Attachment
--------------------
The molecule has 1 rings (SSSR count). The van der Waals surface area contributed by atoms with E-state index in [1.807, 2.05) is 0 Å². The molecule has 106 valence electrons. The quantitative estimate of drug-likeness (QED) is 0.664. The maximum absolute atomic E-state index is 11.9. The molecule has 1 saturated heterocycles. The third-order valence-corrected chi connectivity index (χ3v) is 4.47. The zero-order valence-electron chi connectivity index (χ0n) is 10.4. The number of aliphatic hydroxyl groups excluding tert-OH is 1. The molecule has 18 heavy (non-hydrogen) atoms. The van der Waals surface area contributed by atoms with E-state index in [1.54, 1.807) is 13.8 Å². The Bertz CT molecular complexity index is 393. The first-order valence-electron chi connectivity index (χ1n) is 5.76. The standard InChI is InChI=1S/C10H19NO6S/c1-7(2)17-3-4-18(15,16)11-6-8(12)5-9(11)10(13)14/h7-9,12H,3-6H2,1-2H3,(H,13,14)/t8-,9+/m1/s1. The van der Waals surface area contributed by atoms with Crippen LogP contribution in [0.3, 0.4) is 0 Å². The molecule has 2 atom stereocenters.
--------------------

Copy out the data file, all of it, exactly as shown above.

The molecule has 1 rings (SSSR count). The van der Waals surface area contributed by atoms with E-state index in [1.807, 2.05) is 0 Å². The molecule has 106 valence electrons. The quantitative estimate of drug-likeness (QED) is 0.664. The maximum absolute atomic E-state index is 11.9. The molecule has 1 saturated heterocycles. The third-order valence-corrected chi connectivity index (χ3v) is 4.47. The zero-order valence-electron chi connectivity index (χ0n) is 10.4. The number of aliphatic hydroxyl groups excluding tert-OH is 1. The molecule has 18 heavy (non-hydrogen) atoms. The van der Waals surface area contributed by atoms with E-state index in [1.54, 1.807) is 13.8 Å². The Bertz CT molecular complexity index is 393. The first-order valence-electron chi connectivity index (χ1n) is 5.76. The standard InChI is InChI=1S/C10H19NO6S/c1-7(2)17-3-4-18(15,16)11-6-8(12)5-9(11)10(13)14/h7-9,12H,3-6H2,1-2H3,(H,13,14)/t8-,9+/m1/s1. The van der Waals surface area contributed by atoms with Crippen LogP contribution in [0.3, 0.4) is 0 Å². The molecule has 2 atom stereocenters.